Benjamin Graham once said that the future prospect of a stock’s price is much better after it has declined than after it has risen. Although this isn’t an exact quote, it does capture his intent, which is to say that your chance of profit is better if you buy a good company after a price decline.
However, if the price declined for a good reason—e.g., if there is something fundamentally wrong with the company, then it’s probably a good idea to avoid the stock. Even though Graham is nearly 40 years removed from this Earth, his wisdom continues to influence investors today.
In my ongoing quest for alpha, I have been giving thought to Mr. Graham’s words. In this post, I’ll share a few opinions as it pertains to buying individual securities versus packaged products.
This past December, after oil prices had fallen through the floor, I began to survey oil and gas and energy companies. One particular company I followed was Halliburton (HAL). Specifically, Halliburton’s price had fallen from around $73 in July to $38 on December 12. Two days later, on December 14, I purchased it for approximately $39.50. Today, about seven weeks later, the position is up nearly 10%. Moreover, to protect the downside, I added a trailing stop.
Why do I mention this? In the past, I was always a staunch advocate of mutual funds, even to the exclusion of individual stocks. Then, several years ago I began adding ETFs to the mix. More recently, I have come to realize that packaged products may be a good fit for the core of a portfolio, but individual stocks are a great way to enhance returns.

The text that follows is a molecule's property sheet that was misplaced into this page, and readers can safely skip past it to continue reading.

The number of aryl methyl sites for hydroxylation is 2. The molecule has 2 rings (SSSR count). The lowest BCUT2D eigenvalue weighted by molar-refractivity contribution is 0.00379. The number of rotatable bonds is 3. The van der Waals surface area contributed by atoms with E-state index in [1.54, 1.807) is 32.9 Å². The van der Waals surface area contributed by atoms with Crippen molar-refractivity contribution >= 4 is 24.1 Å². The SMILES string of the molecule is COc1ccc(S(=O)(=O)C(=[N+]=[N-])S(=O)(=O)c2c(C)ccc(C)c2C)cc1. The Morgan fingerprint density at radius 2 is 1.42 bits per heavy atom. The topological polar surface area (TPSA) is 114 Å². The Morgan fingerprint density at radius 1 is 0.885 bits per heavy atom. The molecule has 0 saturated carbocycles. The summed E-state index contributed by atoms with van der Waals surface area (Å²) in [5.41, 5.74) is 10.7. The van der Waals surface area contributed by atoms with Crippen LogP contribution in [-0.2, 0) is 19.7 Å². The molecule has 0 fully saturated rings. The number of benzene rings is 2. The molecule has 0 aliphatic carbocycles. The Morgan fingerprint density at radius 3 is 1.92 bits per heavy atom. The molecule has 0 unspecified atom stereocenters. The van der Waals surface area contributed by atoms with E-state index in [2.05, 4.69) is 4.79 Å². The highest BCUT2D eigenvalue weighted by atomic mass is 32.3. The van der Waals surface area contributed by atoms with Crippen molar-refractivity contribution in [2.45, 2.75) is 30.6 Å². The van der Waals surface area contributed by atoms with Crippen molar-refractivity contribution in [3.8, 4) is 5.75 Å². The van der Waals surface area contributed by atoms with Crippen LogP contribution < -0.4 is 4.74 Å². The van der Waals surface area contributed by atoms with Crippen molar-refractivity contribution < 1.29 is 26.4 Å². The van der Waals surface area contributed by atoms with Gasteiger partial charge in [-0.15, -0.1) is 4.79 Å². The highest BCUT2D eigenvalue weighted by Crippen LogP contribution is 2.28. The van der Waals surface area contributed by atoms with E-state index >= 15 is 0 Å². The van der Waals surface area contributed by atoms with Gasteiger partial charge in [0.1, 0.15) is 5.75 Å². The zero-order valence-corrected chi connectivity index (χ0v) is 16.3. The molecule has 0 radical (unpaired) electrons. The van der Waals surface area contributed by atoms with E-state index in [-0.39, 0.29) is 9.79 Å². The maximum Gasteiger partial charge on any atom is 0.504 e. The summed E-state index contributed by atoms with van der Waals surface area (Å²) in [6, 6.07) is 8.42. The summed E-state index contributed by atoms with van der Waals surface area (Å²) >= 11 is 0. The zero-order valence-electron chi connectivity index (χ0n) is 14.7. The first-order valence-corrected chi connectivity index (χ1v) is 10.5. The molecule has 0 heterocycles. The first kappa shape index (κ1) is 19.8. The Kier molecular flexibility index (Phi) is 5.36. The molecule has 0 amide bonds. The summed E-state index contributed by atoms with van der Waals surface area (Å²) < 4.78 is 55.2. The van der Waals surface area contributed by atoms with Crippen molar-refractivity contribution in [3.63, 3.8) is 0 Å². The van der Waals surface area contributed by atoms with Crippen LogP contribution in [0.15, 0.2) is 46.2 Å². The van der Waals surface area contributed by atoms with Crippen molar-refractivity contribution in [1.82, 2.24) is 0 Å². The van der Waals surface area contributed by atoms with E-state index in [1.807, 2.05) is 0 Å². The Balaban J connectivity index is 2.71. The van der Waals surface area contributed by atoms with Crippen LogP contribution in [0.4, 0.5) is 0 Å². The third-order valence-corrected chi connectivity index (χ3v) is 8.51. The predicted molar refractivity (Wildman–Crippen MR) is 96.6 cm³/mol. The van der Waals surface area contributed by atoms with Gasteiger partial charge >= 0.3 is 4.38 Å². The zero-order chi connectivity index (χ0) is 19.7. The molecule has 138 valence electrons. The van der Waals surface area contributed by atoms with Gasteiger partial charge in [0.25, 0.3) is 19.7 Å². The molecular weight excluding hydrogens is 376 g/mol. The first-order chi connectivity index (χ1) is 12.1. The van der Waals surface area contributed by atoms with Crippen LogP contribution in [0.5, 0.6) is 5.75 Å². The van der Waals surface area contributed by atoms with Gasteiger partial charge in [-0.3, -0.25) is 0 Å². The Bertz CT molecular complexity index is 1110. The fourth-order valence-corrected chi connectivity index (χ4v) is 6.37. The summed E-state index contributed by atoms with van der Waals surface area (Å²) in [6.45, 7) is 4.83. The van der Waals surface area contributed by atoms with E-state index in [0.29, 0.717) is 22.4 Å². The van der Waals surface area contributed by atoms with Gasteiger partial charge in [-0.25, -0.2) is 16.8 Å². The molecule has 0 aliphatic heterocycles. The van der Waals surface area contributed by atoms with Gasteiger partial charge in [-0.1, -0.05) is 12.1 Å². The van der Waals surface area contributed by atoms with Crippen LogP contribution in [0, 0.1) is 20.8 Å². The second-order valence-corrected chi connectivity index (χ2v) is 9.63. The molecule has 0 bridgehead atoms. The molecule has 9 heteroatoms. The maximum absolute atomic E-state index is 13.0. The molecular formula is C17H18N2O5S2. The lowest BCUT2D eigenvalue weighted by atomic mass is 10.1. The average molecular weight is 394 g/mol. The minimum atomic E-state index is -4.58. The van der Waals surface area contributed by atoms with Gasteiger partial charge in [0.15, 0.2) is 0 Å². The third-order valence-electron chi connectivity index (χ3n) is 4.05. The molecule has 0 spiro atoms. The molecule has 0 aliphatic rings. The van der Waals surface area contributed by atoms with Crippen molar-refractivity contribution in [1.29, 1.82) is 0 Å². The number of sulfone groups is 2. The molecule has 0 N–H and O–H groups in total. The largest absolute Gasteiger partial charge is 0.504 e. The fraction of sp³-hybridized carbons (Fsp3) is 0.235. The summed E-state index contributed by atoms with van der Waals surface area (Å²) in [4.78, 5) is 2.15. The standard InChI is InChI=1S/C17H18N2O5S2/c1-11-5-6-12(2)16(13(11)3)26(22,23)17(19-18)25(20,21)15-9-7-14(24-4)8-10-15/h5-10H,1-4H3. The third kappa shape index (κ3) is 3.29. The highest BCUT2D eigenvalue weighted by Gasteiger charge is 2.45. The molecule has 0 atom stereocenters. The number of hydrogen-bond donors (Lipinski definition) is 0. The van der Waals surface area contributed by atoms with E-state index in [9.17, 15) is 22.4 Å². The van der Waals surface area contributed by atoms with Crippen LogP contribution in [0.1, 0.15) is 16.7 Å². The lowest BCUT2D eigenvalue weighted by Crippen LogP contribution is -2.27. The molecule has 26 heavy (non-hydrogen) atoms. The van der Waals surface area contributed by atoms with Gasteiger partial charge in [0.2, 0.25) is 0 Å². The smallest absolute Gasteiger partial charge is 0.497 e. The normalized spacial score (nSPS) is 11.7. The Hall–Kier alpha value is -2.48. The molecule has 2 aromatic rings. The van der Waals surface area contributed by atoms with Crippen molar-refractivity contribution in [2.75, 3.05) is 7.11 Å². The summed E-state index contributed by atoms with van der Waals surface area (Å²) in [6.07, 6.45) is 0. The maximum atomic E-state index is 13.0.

Of course, this assumes you can get in at the right price, which means buying after a significant decline. Because mutual funds and ETFs are a basket of securities, significant price declines only occur on occasion. Conversely, it’s much easier to find individual stocks which have fallen out of favor.
There are other reasons to consider individual stocks. First, there are no expense ratios. Second, if you buy a good company after a price decline, its future prospects should be favorable. Finally, because it is an individual issue, performance is less dependent on other securities.
Although this cuts both ways, if you buy a fund for example, it will typically hold some stellar performers, some moderate performers, and some poor performers. It is these poor performers which can be a drag on a fund’s total return.
At this point, one might argue that my stock-picking prowess is not as good as an experienced fund manager. Perhaps this is correct. However, in a fund, especially one which has experienced great success, fund inflows can increase rather substantially.
If the fund is a diversified mutual fund under the Investment Advisers Act of 1940, it cannot invest more than 5% of its total assets in a single issuer or own more than 10% of the outstanding voting shares of an issuer.
These restrictions and other factors may cause a fund manager to dilute his fund, or buy shares of companies he would normally not purchase. As fund inflows continue to rise, the manager may be forced to buy a specific stock at inopportune times. These are often the consequences of success which I suspect happens more than we might realize.
This is one example of what I am doing to enhance client returns. Although buying individual stocks is not for everyone, if you are considering it, I would suggest using trailing stops or at the very least regular stops. After all, if we are at a market top, and a near-term correction is looming, this will save your client from excessive losses.
Until next time, thanks for reading!
For more on how to protect a client’s portfolio, and Benjamin Graham, please see these previous Mike Patton posts: